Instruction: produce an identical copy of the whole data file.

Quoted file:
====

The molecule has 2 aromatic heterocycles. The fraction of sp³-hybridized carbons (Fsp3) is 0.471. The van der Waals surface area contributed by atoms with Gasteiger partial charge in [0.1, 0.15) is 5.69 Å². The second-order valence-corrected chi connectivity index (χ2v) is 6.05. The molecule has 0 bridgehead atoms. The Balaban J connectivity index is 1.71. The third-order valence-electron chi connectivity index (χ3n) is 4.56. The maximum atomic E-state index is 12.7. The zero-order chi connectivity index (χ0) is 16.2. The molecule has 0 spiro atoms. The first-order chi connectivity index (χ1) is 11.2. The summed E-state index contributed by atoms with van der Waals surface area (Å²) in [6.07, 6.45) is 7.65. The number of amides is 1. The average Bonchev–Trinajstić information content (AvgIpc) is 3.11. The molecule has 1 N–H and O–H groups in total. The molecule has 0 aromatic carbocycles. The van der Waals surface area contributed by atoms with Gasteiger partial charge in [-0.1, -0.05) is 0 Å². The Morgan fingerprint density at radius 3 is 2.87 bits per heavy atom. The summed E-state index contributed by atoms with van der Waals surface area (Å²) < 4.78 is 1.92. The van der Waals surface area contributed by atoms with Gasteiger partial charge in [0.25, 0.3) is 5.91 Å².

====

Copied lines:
The molecule has 2 aromatic heterocycles. The fraction of sp³-hybridized carbons (Fsp3) is 0.471. The van der Waals surface area contributed by atoms with Gasteiger partial charge in [0.1, 0.15) is 5.69 Å². The second-order valence-corrected chi connectivity index (χ2v) is 6.05. The molecule has 0 bridgehead atoms. The Balaban J connectivity index is 1.71. The third-order valence-electron chi connectivity index (χ3n) is 4.56. The maximum atomic E-state index is 12.7. The zero-order chi connectivity index (χ0) is 16.2. The molecule has 0 spiro atoms. The first-order chi connectivity index (χ1) is 11.2. The summed E-state index contributed by atoms with van der Waals surface area (Å²) in [6.07, 6.45) is 7.65. The number of amides is 1. The average Bonchev–Trinajstić information content (AvgIpc) is 3.11. The molecule has 1 N–H and O–H groups in total. The molecule has 0 aromatic carbocycles. The van der Waals surface area contributed by atoms with Gasteiger partial charge in [-0.1, -0.05) is 0 Å². The Morgan fingerprint density at radius 3 is 2.87 bits per heavy atom. The summed E-state index contributed by atoms with van der Waals surface area (Å²) < 4.78 is 1.92. The van der Waals surface area contributed by atoms with Gasteiger partial charge in [0.25, 0.3) is 5.91 Å².